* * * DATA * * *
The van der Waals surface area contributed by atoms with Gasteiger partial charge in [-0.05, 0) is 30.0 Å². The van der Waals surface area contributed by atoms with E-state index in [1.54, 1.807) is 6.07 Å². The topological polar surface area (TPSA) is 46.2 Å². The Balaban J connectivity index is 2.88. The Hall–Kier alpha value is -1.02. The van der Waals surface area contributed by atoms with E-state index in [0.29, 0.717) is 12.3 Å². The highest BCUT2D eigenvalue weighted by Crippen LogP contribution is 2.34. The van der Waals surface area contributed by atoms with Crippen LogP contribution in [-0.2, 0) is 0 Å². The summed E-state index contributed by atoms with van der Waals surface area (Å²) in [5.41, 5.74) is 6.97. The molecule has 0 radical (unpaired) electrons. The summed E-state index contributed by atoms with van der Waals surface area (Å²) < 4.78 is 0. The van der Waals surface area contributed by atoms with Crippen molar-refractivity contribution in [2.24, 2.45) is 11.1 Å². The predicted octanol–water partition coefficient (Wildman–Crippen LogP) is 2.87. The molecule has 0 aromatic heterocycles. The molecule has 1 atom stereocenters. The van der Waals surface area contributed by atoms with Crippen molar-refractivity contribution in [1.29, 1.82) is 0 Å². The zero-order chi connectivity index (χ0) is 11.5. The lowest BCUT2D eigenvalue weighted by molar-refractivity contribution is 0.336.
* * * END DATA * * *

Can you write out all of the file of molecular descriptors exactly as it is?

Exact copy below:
The van der Waals surface area contributed by atoms with Gasteiger partial charge in [-0.05, 0) is 30.0 Å². The van der Waals surface area contributed by atoms with E-state index in [1.54, 1.807) is 6.07 Å². The topological polar surface area (TPSA) is 46.2 Å². The Balaban J connectivity index is 2.88. The Hall–Kier alpha value is -1.02. The van der Waals surface area contributed by atoms with E-state index in [0.29, 0.717) is 12.3 Å². The highest BCUT2D eigenvalue weighted by Crippen LogP contribution is 2.34. The van der Waals surface area contributed by atoms with Crippen LogP contribution in [-0.2, 0) is 0 Å². The summed E-state index contributed by atoms with van der Waals surface area (Å²) in [5.41, 5.74) is 6.97. The molecule has 0 radical (unpaired) electrons. The summed E-state index contributed by atoms with van der Waals surface area (Å²) < 4.78 is 0. The van der Waals surface area contributed by atoms with Crippen molar-refractivity contribution in [2.24, 2.45) is 11.1 Å². The predicted octanol–water partition coefficient (Wildman–Crippen LogP) is 2.87. The molecule has 0 aromatic heterocycles. The molecule has 1 atom stereocenters. The van der Waals surface area contributed by atoms with Crippen molar-refractivity contribution in [1.29, 1.82) is 0 Å². The zero-order chi connectivity index (χ0) is 11.5. The lowest BCUT2D eigenvalue weighted by molar-refractivity contribution is 0.336.